ALBANY – In a mix of frenzied bill passing and sitting around throughout the day and night Friday, state lawmakers early Saturday morning adopted a new state budget that hikes state education aid by more than the inflation rate, rejects hundreds of millions in tax increases proposed by Gov. Andrew M. Cuomo and sets new policies for the handling of workplace sexual harassment cases.
Pork barrel spending flourishes throughout the budget bills, and the final deal includes the creation of a commission intended to pave the way for a pay hike for legislators and top state officials.
The Senate pushed through its final budget bill shortly after midnight, and the Assembly wrapped up a couple hours before sunrise -- an Albany tradition that saw deliberations on the biggest portions of the budget occur under cover of darkness. A final fiscal deal was announced Friday night by Cuomo, who called it "a very, very difficult budget.'' Precisely how a projected $4.4 billion deficit was closed was not immediately clear.
Meeting the looming on-time budget deadline of March 31 was encouraged by observant Christian and Jewish lawmakers wanting to get home and, more importantly, by agreements to punt on a number of partisan-dividing policy issues not directly connected to the state’s financial plan.
Gone were efforts to expand the statute of limitations in child abuse civil and criminal cases and new ethics provisions to address ongoing pay-to-play allegations in Albany. They also passed on closing loopholes allowing certain donors to skirt campaign contribution limits and increasing transparency for billions in state economic development spending.
The budget will total more than $168.4 billion when all sources of funding are included. The portion of the budget paid for by state taxpayers rises 2 percent from the current fiscal year.
The deal includes:
- a $1 billion hike in state aid to New York’s 700 public school districts for a total of $26.7 billion. While waiting for district-by-district allotment information, sources said Buffalo Public Schools are in line for a 3.36 percent school aid hike from the current year, up $6.8 million over Cuomo's plan in January.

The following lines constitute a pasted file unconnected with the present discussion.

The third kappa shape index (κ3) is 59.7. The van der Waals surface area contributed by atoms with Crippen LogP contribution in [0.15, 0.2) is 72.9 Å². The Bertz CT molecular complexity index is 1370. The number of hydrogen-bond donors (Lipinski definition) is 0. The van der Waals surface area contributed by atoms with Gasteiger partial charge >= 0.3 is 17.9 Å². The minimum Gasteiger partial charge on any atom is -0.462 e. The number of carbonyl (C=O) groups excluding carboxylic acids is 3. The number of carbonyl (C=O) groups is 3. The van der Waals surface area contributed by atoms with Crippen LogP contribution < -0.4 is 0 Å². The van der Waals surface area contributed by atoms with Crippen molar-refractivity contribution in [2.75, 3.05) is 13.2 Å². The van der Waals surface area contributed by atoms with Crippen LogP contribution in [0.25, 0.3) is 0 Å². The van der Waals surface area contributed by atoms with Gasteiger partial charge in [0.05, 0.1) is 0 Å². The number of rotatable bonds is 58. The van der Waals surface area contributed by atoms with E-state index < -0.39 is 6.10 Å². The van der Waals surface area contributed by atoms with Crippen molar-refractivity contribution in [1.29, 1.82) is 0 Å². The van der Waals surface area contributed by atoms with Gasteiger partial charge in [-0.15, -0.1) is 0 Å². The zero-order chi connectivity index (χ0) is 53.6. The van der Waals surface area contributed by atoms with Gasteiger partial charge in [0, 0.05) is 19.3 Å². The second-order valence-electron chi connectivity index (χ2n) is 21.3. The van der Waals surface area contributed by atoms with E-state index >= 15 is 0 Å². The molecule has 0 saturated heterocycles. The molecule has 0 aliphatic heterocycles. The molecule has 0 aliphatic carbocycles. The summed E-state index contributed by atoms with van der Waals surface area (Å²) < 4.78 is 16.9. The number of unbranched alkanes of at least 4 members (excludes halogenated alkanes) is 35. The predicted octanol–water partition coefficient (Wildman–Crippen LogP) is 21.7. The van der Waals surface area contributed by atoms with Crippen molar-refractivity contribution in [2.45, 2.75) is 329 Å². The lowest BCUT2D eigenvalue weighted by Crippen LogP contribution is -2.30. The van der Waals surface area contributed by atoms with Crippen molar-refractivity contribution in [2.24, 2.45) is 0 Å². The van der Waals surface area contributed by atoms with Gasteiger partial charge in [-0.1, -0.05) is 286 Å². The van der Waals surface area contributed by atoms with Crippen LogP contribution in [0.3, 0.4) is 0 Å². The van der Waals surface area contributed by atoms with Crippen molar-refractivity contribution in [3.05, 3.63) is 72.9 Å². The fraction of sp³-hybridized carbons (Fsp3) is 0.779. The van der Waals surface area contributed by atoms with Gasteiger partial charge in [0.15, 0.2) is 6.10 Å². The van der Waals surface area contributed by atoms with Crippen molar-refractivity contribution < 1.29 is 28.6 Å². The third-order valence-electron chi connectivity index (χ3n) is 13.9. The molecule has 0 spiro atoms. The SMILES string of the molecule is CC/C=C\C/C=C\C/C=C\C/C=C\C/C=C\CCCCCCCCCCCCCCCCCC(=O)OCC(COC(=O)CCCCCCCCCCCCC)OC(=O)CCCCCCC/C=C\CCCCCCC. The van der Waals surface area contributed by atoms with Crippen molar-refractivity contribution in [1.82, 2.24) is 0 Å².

- restoration of some college scholarship programs that Cuomo proposed to cut, rejection of tax hikes the governor wanted to help close this year’s multibillion-dollar budget gap and an extension of tax breaks for developers of qualified historic preservation and brownfield projects.
- more than $200 million to address the raging opioid addiction crisis, a boost in property tax rebate checks and enough pork to satisfy the appetites of Cuomo and all the members of the Legislature as they head to fall re-election contests.
- Besides operating funding assistance, the Niagara Frontier Transportation Authority received $5.2 million for capital projects, according to a 1,099-page bill covering capital programs from state university campuses to libraries to the Buffalo Medical Campus.
How much of all those capital funds gets spent this year – or years down the road – is not clear from any budget documents.
The sexual harassment provisions was passed Friday in one of 10 budget bills under consideration in reaction to the onslaught of national cases this year. Among its provisions, the measure limits non-disclosure agreements that might prevent victims from revealing “the underlying facts and circumstances” in a sexual harassment case. The provision applies to all public and private employers in New York.
The legislation requires bidders on state contracts to have workplace sexual harassment policies in place and to conduct annual training sessions for employees.
It also requires public employees who are found guilty – in a trial, not an out-of-court settlement – to repay the government employing them. The final version of the bill also outlaws sexual harassment against non-employees – such as vendors or contractors.
“This is sweeping legislation that deals with the scourge that is sexual harassment,’’ said Sen. Catharine Young, an Olean Republican who sponsored a Senate bill that incorporated some of the provisions in the final deal.
But critics said Cuomo rushed a partial-loaf deal into the final budget and should have worked on a more comprehensive measure before the end of the session in June. Sen. Liz Krueger, a Manhattan Democrat, told colleagues that the legislation contains too much “gray area” over who is defined as an employee and fails to clarify how investigations of sexual harassment in the executive and legislative branches of state government will be conducted.